The second-largest award granted under the U.S. Securities and Exchange Commission’s (SEC) whistleblower program went to a former executive with Monsanto Corporation in late August, 2016. An $80 million settlement over accounting improprieties by Monsanto occurred in February, 2016.
The accounting charges arose from allegations that Monsanto misstated earnings from the sale of its Roundup weed killer product. The qui tam case brought by the whistleblower and joined by the SEC involved a rebate program meant to boost sales. It is alleged that inadequate internal accounting controls were in place concerning the millions of dollars in rebates that the company presented to distributors and retailers. Although Monsanto booked a significant amount of revenue from the rebate program, the company did not include the program’s costs on the books. As a result, the consolidated earnings for one three-year period were misstated too high.
The SEC did not make public the enforcement action that led to the settlement, nor did it reveal the identity of the whistleblower, who received more than $22 million based on the $80 million settlement. Awards normally amount to between 10 and 30 percent of the settlement total when the sanctions exceed $1 million. In the Monsanto case, the award was on the high end—more than 28 percent.
Payments to SEC whistleblowers come from a fund established by Congress that is bankrolled through the monetary sanctions the agency receives from securities law violators and alleged violators. No money is ever taken from investors who have suffered losses to pay the whistleblower awards.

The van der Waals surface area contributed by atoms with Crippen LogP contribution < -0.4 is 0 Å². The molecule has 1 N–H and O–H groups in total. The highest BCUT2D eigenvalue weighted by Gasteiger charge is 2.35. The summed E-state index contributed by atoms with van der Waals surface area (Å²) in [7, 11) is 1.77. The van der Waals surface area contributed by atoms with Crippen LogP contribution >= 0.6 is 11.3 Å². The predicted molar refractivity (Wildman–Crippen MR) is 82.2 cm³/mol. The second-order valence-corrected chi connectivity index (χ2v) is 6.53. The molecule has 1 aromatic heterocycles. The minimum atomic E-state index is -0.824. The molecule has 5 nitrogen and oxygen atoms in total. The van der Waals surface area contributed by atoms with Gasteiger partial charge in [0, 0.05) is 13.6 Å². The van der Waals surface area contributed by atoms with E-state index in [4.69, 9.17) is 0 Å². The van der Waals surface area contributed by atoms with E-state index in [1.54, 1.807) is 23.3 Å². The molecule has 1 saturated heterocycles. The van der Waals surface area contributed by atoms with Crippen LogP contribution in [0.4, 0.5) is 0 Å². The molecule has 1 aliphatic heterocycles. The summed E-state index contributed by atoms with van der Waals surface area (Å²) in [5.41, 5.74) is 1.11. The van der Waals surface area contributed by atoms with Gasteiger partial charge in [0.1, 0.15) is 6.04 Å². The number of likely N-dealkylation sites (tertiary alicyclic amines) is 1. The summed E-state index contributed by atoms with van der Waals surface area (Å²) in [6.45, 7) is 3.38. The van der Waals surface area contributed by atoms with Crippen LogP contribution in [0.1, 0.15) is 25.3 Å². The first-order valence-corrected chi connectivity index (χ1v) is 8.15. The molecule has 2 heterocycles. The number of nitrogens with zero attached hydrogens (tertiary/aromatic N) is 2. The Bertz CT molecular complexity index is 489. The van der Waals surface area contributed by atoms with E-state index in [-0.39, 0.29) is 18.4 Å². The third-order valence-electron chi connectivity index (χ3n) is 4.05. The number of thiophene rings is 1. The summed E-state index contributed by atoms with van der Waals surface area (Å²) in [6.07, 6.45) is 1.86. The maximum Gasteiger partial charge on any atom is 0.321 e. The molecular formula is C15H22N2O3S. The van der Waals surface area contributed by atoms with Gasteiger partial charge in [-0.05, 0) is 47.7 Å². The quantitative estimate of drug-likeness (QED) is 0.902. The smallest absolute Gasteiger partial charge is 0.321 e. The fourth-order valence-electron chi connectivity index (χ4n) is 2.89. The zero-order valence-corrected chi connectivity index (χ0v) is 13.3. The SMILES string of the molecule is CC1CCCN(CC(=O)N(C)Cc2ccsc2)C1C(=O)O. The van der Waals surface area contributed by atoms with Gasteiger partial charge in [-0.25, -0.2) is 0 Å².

In a statement, the Acting Chief of the SEC’s Office of the Whistleblower, Jane Norberg, said, “Company employees are in unique positions behind-the-scenes to unravel complex or deeply buried wrongdoing. Without this whistleblower’s courage, information, and assistance, it would have been extremely difficult for law enforcement to discover this securities fraud on its own.”
The SEC’s program, which was launched in 2011, has now awarded $107 million to whistleblowers. The largest award, $30 million, was given out in 2014. The August award follows on the heels of a $17 million payout to a whistleblower in June, 2016.
Monsanto has neither admitted nor denied the charges connected with the settlement.
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If you think you have the facts needed to bring a whistleblower case, the experienced whistleblower attorneys at the Louthian Law Firm can review your case and help you file the appropriate disclosure statement. Under some circumstances, the government will intervene, or join in your lawsuit.
Your chances of succeeding are greater if your whistleblower claim is substantive, clear, and to the point. Because of this, meeting with a qualified whistleblower attorney can increase your chances of winning. The Louthian Law Firm can help you form your claim so that the government will be more inclined to intervene in your case; government intervention can sometimes increase the chances of recovering reward money. Even if the government decides not to intervene, it could still be a good idea to pursue your case without government involvement. Our strong support system can assist you through every step of the process.
For a free, confidential evaluation of your case, call the Louthian Law Firm today at 1-803-454-1200 or, if you prefer, you can fill out our online contact form.